Two employees of Transdev Services, Inc., a San Jose trucking company, will receive over $145,000 in back wages and damages after an Occupational Safety and Health Administration (OSHA) investigation found that the company retaliated against them for voicing their inability to drive due to sickness or fatigue.
According to the DOL news release, the two employees “reported their inability to operate the vehicles” when “they felt too sick or fatigued to drive safely.” The OSHA investigation found that Transdev Services “issued disciplinary points to the two drivers,” an action that led one of the workers to be terminated. Transdev Services’ “actions violated the Surface Transportation Assistance Act’s whistleblower provisions,” the news release reports.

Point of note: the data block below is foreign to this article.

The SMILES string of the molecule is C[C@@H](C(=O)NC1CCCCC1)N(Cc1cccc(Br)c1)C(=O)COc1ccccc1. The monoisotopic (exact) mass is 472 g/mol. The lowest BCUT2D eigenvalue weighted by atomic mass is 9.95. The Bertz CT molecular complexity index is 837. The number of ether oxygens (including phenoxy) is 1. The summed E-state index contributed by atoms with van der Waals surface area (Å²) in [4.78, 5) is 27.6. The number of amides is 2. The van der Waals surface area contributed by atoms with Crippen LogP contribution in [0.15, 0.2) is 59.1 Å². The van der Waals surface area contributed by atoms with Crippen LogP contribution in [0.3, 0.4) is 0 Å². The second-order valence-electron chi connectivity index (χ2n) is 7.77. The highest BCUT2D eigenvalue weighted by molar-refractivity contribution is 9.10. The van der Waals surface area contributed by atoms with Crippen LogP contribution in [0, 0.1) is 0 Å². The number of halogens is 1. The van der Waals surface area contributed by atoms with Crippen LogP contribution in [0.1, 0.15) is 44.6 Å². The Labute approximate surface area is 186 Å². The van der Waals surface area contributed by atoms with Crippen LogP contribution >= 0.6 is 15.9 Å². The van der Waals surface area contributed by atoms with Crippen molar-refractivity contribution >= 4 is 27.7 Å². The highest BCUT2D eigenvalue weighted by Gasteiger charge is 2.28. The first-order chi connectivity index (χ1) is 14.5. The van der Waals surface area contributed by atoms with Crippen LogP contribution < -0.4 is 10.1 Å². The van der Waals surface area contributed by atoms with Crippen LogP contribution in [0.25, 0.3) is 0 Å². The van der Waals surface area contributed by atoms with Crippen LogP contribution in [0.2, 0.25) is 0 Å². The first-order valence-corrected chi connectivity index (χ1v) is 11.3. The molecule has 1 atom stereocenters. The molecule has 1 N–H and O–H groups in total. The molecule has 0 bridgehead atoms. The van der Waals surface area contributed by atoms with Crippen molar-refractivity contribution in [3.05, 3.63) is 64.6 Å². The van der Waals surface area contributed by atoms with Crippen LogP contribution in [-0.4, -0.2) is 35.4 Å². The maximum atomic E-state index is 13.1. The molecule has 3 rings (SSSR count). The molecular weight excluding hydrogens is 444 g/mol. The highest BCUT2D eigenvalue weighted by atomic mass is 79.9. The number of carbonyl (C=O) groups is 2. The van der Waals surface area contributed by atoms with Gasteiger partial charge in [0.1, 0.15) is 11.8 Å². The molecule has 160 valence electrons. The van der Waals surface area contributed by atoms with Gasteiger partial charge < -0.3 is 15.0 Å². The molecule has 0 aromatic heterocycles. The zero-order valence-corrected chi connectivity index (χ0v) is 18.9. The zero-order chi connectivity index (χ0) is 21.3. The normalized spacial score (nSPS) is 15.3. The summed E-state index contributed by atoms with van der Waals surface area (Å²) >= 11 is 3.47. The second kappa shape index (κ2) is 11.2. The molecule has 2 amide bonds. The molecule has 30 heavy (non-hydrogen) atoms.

“OSHA ordered Transdev Services to reinstate the fired employee and remove disciplinary points from the records for their refusals to drive,” the release states. Transdev Services was also ordered “to pay the terminated driver $95,000 in back wages and damages and pay $50,000 in damages to the other worker.”
Transdev Services must also “train managers, post a notice informing their employees of workers protection rights under federal law, and revise company policy to comply with the Surface Transportation Assistance Act.” The company can appeal OSHA’s order to the DOL’s Office of Administrative Law Judges.
“Employees who report workplace safety concerns are protected by federal law against retaliation of any kind,” explained OSHA Regional Administrator James D. Wulff in San Francisco. “In this case, two drivers alerted Transdev Services of their concerns for their safety and that of others and were punished for doing so. This is illegal and employers need to know that they will be held accountable for violating worker’s rights.”
OSHA’s Whistleblower Protection Program enforces 25 whistleblower statutes, including the Surface Transportation Assistance Act’s whistleblower provisions.